Musculoskeletal Medicine and PainORIGINAL ARTICLE

Validity of the Rule of Threes and Anatomical Relationships in the Thoracic Spine

Clayton K. Oakley, MS, OMS IV; Sarah A. Keim Janssen, PhD; Joseph P. Pankratz, MS, OMS IV; Travis L. McCumber, PhD; Kevin D. Treffer, DO; and Anthony B. Olinger, PhD
Notes and Affiliations
Notes and Affiliations

Received: February 2, 2018

Accepted: February 21, 2018

Published: October 1, 2018

J Osteopath Med; 118(10): 645-653

Context: The location of the more superficial thoracic spinous processes is used to help osteopathic physicians locate the deeper and more difficult-to-palpate thoracic transverse processes. In 1979, Mitchell et al proposed the thoracic rule of threes to describe the relationship of the spinous processes to the transverse processes in the thoracic spine. This rule is currently taught at osteopathic medical schools. The rule of threes separates the thoracic vertebrae into 3 distinct groups, each with a different relationship between transverse processes and spinous processes. In 2006, Geelhoed et al proposed a new relationship between the spinous processes and transverse processes for all thoracic vertebrae (ie, Geelhoed’s rule).

Objectives: To determine which anatomical relationship—the rule of threes or Geelhoed’s rule—is most accurate in locating the transverse processes and to define anatomical relationships between thoracic spinous and transverse processes.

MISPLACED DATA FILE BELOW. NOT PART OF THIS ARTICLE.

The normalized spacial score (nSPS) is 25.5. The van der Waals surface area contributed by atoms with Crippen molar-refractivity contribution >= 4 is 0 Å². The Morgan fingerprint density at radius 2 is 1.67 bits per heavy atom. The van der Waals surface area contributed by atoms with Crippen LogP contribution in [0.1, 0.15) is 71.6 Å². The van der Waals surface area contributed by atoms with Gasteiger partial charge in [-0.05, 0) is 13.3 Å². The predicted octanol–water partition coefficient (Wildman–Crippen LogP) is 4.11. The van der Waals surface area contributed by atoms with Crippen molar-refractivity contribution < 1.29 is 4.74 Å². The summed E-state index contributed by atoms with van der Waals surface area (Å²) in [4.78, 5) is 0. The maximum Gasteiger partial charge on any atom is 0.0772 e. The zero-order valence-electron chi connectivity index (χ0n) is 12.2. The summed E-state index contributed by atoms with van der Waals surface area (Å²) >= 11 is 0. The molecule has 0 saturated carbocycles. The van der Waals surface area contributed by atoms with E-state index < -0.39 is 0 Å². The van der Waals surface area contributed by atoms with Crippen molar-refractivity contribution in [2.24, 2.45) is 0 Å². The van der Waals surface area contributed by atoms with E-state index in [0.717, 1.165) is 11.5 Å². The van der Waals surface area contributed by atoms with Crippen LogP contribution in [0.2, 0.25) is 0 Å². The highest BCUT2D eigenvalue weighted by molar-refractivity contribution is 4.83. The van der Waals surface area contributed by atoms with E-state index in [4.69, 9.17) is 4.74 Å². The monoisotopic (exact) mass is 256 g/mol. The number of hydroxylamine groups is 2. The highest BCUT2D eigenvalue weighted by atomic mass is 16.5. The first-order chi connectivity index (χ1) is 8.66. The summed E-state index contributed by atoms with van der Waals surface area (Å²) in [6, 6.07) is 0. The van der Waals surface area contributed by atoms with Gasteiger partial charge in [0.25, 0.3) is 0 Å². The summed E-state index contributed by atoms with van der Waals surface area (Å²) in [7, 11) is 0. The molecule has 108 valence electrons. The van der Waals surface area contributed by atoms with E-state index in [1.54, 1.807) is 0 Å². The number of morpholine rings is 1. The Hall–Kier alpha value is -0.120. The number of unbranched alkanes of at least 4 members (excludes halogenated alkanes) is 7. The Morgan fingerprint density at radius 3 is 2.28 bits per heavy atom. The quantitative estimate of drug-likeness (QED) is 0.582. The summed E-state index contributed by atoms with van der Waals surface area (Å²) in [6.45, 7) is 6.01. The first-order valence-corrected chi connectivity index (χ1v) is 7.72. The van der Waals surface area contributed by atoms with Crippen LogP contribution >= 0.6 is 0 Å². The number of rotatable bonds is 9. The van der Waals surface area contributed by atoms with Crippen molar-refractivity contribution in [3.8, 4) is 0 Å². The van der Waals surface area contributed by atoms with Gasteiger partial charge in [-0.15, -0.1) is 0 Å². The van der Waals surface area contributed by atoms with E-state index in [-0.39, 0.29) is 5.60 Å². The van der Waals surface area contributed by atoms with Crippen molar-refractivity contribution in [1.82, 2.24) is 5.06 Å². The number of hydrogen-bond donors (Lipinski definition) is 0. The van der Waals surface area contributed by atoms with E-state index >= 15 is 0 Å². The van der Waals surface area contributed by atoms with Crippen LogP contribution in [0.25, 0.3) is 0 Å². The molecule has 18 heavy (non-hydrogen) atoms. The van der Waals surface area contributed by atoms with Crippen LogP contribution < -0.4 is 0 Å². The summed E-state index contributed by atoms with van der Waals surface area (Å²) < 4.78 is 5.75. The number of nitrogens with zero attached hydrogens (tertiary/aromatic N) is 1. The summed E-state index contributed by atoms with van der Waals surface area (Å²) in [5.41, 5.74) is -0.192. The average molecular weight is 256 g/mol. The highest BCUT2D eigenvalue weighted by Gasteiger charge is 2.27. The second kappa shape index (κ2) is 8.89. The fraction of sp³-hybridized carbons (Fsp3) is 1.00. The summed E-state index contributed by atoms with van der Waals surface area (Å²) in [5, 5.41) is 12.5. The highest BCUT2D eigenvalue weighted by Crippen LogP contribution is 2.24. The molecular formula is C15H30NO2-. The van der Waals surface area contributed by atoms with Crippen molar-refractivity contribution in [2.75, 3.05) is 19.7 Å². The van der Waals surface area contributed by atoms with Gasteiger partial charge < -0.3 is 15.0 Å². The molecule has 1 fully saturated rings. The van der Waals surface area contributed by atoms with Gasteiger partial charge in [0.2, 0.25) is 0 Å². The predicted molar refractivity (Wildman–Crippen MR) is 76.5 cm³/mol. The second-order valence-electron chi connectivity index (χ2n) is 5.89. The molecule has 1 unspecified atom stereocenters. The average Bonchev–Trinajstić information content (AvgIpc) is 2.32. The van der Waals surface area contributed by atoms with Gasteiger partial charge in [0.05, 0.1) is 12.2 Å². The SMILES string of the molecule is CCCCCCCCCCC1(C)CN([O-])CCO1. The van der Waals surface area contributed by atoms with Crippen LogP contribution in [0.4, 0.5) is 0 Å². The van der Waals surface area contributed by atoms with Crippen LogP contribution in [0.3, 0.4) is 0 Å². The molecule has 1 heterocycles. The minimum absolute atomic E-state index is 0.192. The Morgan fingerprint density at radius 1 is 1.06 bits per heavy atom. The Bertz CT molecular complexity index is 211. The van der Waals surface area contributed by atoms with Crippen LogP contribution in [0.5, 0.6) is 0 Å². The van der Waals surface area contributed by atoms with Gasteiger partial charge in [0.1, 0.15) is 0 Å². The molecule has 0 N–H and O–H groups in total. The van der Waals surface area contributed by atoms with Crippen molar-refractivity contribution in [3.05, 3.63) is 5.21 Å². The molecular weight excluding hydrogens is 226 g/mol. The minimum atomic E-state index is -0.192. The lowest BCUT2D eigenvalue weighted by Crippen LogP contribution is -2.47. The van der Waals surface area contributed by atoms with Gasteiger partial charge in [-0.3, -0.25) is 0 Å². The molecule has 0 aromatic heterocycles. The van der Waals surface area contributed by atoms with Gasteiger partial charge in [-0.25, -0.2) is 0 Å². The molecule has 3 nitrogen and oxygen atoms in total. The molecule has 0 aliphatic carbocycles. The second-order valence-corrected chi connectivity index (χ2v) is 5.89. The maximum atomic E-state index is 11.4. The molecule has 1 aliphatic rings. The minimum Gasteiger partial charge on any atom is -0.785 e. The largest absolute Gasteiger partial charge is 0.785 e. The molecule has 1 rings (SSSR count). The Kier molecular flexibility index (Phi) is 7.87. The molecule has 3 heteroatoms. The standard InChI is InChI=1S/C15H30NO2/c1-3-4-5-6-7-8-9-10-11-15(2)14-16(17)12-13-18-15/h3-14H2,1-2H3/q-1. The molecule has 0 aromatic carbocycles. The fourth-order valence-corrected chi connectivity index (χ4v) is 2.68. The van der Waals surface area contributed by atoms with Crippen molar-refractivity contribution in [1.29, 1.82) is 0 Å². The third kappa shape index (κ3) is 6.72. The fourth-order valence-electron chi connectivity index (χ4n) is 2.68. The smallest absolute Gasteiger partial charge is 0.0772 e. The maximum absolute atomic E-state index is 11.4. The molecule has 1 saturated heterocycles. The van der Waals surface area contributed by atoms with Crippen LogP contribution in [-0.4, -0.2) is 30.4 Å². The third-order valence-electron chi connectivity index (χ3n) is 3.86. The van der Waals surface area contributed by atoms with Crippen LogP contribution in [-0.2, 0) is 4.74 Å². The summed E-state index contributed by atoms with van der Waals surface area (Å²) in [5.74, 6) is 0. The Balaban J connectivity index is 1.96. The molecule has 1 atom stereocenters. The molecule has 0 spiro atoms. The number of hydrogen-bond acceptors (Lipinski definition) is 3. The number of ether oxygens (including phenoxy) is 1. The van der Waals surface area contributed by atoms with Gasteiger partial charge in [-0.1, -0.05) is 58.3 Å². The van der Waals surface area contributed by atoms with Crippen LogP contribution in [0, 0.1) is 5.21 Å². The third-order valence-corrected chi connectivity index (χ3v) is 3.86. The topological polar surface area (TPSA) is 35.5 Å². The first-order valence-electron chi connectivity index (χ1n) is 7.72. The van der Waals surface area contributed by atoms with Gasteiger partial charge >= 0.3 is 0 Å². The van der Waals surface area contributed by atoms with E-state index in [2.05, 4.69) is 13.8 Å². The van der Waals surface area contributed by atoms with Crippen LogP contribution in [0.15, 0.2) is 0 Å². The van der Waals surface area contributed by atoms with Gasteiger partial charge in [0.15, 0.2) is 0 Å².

Methods: The thoracic spinous and transverse processes of 44 formalin-embalmed human cadavers were dissected, marked, and photographed. Six different measurements per vertebra were made between spinous processes and transverse processes in the thoracic spine. Geelhoed’s protocol was used to determine the validity of each rule. The measurements were analyzed for additional relationships between thoracic spinous processes and transverse processes. Group 1 consisted of vertebrae T1 to T3 and T12; group 2 consisted of T4 to T6 and T11; and group 3 consisted of T7 to T10.

Results: Of the 528 vertebrae measured, 0% of the first group vertebrae, 10.8% of the second group vertebrae, and 69.3% of the third group vertebrae followed the rule of threes. In total, 26.7% of vertebrae followed the rule of threes, whereas 62.3% of vertebrae followed Geelhoed’s rule. Additional relationships worth noting include the distance between the transverse process and the adjacent caudal transverse process on the same side is approximately 25.4 mm (1 inch), and the distance between the transverse processes of the same vertebra is approximately 50.8 mm (2 inches) for male T3-T10 vertebrae and female T1-T12 vertebrae.

Conclusions: According to our findings, the rule of threes is not as accurate anatomically as Geelhoed’s rule in locating the transverse processes of the thoracic spine. This study suggests osteopathic medical schools should teach Geelhoed’s rule rather than the rule of threes.

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